Fear is something we all know. It changes our behavior: we freeze, try to escape, or respond with aggression. Fear can also cause anxiety, which is a more complex phenomenon.
The zebrafish (Danio rerio) is increasingly being used as model in behavioural, neurobiological and genetic research.
The cerebellum, our “little brain”, is all about motor control; more specifically, it’s about coordination, precision, and timing.
In this experiment, Ison and colleagues looked at the social interaction when a mixed group of primiparous and older, unfamiliar sows were placed in group housing together.
Redgate and colleagues looked into the addition of a monadic phase (a phase in which only one food was offered at a time instead of all of the options) to choice testing.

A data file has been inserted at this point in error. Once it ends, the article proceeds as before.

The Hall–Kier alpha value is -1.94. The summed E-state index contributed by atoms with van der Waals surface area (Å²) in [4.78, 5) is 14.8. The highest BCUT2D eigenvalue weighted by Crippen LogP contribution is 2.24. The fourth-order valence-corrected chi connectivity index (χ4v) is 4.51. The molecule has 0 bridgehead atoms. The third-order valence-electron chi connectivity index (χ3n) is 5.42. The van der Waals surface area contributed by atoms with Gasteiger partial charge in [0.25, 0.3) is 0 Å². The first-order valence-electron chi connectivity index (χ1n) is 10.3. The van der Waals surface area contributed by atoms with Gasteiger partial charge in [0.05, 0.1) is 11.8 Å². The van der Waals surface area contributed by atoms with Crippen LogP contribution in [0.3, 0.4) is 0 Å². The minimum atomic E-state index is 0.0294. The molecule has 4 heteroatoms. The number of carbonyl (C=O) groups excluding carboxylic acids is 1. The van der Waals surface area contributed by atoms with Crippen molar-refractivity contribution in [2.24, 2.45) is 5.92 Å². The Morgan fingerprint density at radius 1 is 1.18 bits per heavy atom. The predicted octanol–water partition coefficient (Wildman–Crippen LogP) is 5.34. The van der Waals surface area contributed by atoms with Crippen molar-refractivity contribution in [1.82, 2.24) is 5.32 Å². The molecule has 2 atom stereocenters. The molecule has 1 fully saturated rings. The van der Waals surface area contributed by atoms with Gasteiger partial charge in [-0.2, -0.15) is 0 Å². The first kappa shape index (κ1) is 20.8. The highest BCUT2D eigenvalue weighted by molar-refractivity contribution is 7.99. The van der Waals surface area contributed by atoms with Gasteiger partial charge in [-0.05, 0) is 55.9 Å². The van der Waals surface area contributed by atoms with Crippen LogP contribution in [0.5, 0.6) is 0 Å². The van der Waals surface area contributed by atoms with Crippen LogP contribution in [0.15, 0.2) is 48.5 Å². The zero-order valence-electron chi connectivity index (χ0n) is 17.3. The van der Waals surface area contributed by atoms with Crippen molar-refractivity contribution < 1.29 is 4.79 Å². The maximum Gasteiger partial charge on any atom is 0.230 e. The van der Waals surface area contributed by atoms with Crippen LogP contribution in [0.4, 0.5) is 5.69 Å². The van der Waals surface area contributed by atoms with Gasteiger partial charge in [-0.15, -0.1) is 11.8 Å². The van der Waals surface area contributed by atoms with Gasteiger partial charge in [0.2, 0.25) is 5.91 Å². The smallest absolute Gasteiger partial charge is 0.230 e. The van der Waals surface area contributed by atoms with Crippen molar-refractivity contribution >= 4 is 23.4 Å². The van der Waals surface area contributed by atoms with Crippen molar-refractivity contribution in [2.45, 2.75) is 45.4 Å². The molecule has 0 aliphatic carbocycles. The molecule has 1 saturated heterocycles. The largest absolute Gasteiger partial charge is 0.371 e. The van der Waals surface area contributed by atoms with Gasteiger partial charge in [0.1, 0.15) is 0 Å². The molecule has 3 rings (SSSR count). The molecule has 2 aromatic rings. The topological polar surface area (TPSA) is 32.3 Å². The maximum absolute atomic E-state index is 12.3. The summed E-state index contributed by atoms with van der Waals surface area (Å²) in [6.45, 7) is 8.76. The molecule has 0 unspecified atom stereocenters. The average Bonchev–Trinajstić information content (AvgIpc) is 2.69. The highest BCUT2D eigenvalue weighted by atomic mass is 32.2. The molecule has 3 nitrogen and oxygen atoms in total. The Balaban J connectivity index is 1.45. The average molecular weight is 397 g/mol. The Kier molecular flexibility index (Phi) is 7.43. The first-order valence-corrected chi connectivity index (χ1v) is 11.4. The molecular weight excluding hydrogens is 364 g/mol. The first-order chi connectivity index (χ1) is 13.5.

To examine the response of cichlids to their mirror image, Balzarini et al. used three sympatric species from Lake Tanganyika and did the mirror test for measuring aggression.
We’ve all seen squirrels carrying acorns around in their mouths and burying them in the ground. This is a way to hoard food, and most squirrels use a strategy called scatter-hoarding.
Domestication has a considerable effect on the behavior of animals. The dramatic change in their environment and provision of food alter the need for behaviors such as exploration. But what exactly is the difference?
If you’ve ever been to a shelter to adopt a dog, you know that when you walk into the holding area, the dogs can get very noisy.
Some might argue that laboratory mice are not the same as wild mice, yet they remain capable of performing the innate, routine behaviors necessary to survive in natural environments, such as courtship and nest-building,